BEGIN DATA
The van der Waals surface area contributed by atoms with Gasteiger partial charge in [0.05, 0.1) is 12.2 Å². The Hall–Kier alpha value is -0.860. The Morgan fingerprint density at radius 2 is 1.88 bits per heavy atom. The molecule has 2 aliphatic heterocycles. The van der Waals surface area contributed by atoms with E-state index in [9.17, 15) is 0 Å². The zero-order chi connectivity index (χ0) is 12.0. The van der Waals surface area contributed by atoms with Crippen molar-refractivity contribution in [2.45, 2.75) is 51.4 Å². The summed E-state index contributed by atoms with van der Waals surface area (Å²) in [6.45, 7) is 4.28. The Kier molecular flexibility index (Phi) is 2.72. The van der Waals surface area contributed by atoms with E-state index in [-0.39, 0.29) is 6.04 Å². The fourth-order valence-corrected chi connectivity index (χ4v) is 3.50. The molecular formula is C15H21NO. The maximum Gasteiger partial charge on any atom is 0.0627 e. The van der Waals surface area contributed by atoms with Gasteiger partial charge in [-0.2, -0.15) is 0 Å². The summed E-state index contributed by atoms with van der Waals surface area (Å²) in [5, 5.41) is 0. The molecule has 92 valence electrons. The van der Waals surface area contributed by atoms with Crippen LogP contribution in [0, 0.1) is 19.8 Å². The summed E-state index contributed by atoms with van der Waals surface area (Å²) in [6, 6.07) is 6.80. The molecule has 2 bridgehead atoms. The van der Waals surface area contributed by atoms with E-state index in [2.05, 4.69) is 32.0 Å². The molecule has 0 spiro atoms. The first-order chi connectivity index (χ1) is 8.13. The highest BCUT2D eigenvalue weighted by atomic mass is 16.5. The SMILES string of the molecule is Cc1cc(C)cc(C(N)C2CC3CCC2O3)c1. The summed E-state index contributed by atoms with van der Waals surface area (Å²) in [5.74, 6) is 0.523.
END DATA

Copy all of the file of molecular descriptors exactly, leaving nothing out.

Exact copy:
The van der Waals surface area contributed by atoms with Gasteiger partial charge in [0.05, 0.1) is 12.2 Å². The Hall–Kier alpha value is -0.860. The Morgan fingerprint density at radius 2 is 1.88 bits per heavy atom. The molecule has 2 aliphatic heterocycles. The van der Waals surface area contributed by atoms with E-state index in [9.17, 15) is 0 Å². The zero-order chi connectivity index (χ0) is 12.0. The van der Waals surface area contributed by atoms with Crippen molar-refractivity contribution in [2.45, 2.75) is 51.4 Å². The summed E-state index contributed by atoms with van der Waals surface area (Å²) in [6.45, 7) is 4.28. The Kier molecular flexibility index (Phi) is 2.72. The van der Waals surface area contributed by atoms with E-state index in [-0.39, 0.29) is 6.04 Å². The fourth-order valence-corrected chi connectivity index (χ4v) is 3.50. The molecular formula is C15H21NO. The maximum Gasteiger partial charge on any atom is 0.0627 e. The van der Waals surface area contributed by atoms with Gasteiger partial charge in [-0.2, -0.15) is 0 Å². The summed E-state index contributed by atoms with van der Waals surface area (Å²) in [5, 5.41) is 0. The molecule has 92 valence electrons. The van der Waals surface area contributed by atoms with Crippen LogP contribution in [0, 0.1) is 19.8 Å². The summed E-state index contributed by atoms with van der Waals surface area (Å²) in [6, 6.07) is 6.80. The molecule has 2 bridgehead atoms. The van der Waals surface area contributed by atoms with E-state index in [2.05, 4.69) is 32.0 Å². The molecule has 0 spiro atoms. The first-order chi connectivity index (χ1) is 8.13. The highest BCUT2D eigenvalue weighted by atomic mass is 16.5. The SMILES string of the molecule is Cc1cc(C)cc(C(N)C2CC3CCC2O3)c1. The summed E-state index contributed by atoms with van der Waals surface area (Å²) in [5.74, 6) is 0.523.